## Abstract

Continuous reductions in the dimensions of semiconductor devices have led to an increasing number of noise sources, including random telegraph signals (RTS) due to the capture and emission of electrons by traps at random positions between oxide and semiconductor. The models traditionally used for microscopic devices become of limited validity in nano- and mesoscale systems since, in such systems, distributed quantities such as electron and trap densities, and concepts like electron mobility, become inadequate to model electrical behaviour. In addition, current experimental works have shown that RTS in semiconductor devices based on carbon nanotubes lead to giant current fluctuations. Therefore, the physics of this phenomenon and techniques to decrease the amplitudes of RTS need to be better understood. This problem can be described as a collective Poisson process under different, but time-independent, rates, *τ*_{c} and *τ*_{e}, that control the capture and emission of electrons by traps distributed over the oxide. Thus, models that consider calculations performed under time-dependent periodic capture and emission rates should be of interest in order to model more efficient devices. We show a complete theoretical description of a model that is capable of showing a noise reduction of current fluctuations in the time domain, and a reduction of the power spectral density in the frequency domain, in semiconductor devices as predicted by previous experimental work. We do so through numerical integrations and a novel Monte Carlo Markov chain (MCMC) algorithm based on microscopic discrete values. The proposed model also handles the ballistic regime, relevant in nano- and mesoscale devices. Finally, we show that the ballistic regime leads to nonlinearity in the electrical behaviour.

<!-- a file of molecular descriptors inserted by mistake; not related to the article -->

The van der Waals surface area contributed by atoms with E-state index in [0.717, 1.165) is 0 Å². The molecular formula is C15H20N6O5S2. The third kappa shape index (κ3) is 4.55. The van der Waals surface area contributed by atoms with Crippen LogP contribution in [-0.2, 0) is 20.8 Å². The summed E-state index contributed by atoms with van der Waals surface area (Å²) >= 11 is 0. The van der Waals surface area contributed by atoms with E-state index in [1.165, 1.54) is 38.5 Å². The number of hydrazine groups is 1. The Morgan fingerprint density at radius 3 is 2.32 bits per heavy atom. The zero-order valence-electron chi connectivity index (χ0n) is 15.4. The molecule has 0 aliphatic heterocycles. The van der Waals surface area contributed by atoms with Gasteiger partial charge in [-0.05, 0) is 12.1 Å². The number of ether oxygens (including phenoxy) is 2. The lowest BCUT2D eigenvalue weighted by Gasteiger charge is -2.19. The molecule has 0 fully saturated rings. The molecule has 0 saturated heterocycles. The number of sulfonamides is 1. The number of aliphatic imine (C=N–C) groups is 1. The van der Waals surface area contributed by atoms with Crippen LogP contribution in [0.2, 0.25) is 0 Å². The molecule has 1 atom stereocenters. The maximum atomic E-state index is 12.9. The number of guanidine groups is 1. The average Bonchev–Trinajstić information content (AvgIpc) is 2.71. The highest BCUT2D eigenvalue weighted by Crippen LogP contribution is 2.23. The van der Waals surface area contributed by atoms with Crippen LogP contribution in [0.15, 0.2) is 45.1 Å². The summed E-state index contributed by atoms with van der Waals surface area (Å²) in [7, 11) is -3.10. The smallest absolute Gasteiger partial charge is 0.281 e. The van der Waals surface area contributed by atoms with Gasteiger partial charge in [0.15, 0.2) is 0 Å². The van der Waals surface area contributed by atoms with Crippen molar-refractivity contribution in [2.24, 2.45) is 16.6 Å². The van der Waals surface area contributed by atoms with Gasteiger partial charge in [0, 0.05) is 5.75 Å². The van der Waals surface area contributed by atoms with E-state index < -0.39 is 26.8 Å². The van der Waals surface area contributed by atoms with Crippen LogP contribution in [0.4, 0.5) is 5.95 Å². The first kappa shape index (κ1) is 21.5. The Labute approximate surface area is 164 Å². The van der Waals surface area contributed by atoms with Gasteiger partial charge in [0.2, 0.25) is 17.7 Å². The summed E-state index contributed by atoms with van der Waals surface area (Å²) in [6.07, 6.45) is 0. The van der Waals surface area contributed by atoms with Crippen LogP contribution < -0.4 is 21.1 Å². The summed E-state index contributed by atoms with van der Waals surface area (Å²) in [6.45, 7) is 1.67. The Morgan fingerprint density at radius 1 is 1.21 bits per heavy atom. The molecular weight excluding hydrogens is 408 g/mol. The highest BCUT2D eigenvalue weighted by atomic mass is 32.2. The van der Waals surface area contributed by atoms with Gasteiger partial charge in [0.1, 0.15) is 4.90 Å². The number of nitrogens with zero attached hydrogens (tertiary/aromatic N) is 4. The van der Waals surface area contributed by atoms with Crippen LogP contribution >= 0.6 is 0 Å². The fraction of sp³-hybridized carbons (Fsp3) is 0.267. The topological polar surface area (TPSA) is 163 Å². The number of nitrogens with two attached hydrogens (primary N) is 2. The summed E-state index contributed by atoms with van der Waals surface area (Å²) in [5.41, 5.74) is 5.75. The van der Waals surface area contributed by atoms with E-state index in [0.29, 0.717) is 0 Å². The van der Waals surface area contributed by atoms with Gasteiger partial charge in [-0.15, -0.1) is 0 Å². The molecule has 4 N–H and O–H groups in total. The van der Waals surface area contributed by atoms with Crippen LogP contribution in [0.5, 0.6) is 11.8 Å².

## 1. Introduction

In random Si−SiO_{2} interfaces, traps are able to capture electrons travelling in the drain current due to a fluctuation known as random telegraph signals (RTS) [1], as seen in figure 1. Recently, RTS have become increasingly relevant owing to the characteristics of the nanodimensions of semiconductor devices. In particular, shocking physical effects have been pointed out by several authors (e.g. [2]). The problems caused by RTS noise include: flash memory failures [3], mobile phone malfunctions and other important failures in micro–meso–nanodevices. Although this problem has been amply explored in complementary metal oxide semiconductor (CMOS) physics research in micro- and mesoscales, understanding RTS noise in nanoscale is crucial. For example, giant RTS have been experimentally verified in single-wall carbon nanotube field-effect transistors [4].